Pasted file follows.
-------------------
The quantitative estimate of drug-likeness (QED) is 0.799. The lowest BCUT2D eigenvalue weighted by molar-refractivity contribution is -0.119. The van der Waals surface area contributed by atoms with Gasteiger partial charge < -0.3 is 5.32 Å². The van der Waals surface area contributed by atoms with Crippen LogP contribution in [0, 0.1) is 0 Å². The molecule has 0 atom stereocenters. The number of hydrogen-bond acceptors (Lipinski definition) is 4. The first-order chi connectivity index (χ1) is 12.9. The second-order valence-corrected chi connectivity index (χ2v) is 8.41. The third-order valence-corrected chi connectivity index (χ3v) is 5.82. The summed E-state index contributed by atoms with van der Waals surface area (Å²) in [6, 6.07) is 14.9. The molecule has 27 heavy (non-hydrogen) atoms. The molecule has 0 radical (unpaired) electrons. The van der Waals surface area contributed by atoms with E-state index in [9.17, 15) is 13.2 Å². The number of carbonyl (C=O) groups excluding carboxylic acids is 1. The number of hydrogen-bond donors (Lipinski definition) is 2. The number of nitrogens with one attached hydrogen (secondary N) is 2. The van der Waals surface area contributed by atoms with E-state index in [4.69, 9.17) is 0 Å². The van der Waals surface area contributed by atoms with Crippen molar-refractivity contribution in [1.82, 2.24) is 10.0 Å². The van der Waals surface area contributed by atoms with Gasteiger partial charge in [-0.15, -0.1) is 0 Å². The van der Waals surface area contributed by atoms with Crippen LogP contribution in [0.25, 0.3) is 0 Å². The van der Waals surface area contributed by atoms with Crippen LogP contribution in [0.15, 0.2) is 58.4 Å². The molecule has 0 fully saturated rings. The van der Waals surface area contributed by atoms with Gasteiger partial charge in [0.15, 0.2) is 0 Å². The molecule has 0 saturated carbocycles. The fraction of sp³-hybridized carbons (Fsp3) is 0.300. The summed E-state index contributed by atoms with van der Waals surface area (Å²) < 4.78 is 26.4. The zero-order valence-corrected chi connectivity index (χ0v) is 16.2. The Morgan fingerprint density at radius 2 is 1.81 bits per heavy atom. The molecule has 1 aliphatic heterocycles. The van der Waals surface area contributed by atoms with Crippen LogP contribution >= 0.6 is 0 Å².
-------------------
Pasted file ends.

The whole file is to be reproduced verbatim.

The quantitative estimate of drug-likeness (QED) is 0.799. The lowest BCUT2D eigenvalue weighted by molar-refractivity contribution is -0.119. The van der Waals surface area contributed by atoms with Gasteiger partial charge < -0.3 is 5.32 Å². The van der Waals surface area contributed by atoms with Crippen LogP contribution in [0, 0.1) is 0 Å². The molecule has 0 atom stereocenters. The number of hydrogen-bond acceptors (Lipinski definition) is 4. The first-order chi connectivity index (χ1) is 12.9. The second-order valence-corrected chi connectivity index (χ2v) is 8.41. The third-order valence-corrected chi connectivity index (χ3v) is 5.82. The summed E-state index contributed by atoms with van der Waals surface area (Å²) in [6, 6.07) is 14.9. The molecule has 27 heavy (non-hydrogen) atoms. The molecule has 0 radical (unpaired) electrons. The van der Waals surface area contributed by atoms with E-state index in [9.17, 15) is 13.2 Å². The number of carbonyl (C=O) groups excluding carboxylic acids is 1. The number of hydrogen-bond donors (Lipinski definition) is 2. The number of nitrogens with one attached hydrogen (secondary N) is 2. The van der Waals surface area contributed by atoms with E-state index in [4.69, 9.17) is 0 Å². The van der Waals surface area contributed by atoms with Crippen molar-refractivity contribution in [1.82, 2.24) is 10.0 Å². The van der Waals surface area contributed by atoms with Gasteiger partial charge in [-0.15, -0.1) is 0 Å². The van der Waals surface area contributed by atoms with Crippen LogP contribution in [0.25, 0.3) is 0 Å². The van der Waals surface area contributed by atoms with Crippen LogP contribution in [0.15, 0.2) is 58.4 Å². The molecule has 0 fully saturated rings. The van der Waals surface area contributed by atoms with Gasteiger partial charge in [0.15, 0.2) is 0 Å². The molecule has 0 saturated carbocycles. The fraction of sp³-hybridized carbons (Fsp3) is 0.300. The summed E-state index contributed by atoms with van der Waals surface area (Å²) < 4.78 is 26.4. The zero-order valence-corrected chi connectivity index (χ0v) is 16.2. The Morgan fingerprint density at radius 2 is 1.81 bits per heavy atom. The molecule has 1 aliphatic heterocycles. The van der Waals surface area contributed by atoms with Crippen LogP contribution >= 0.6 is 0 Å².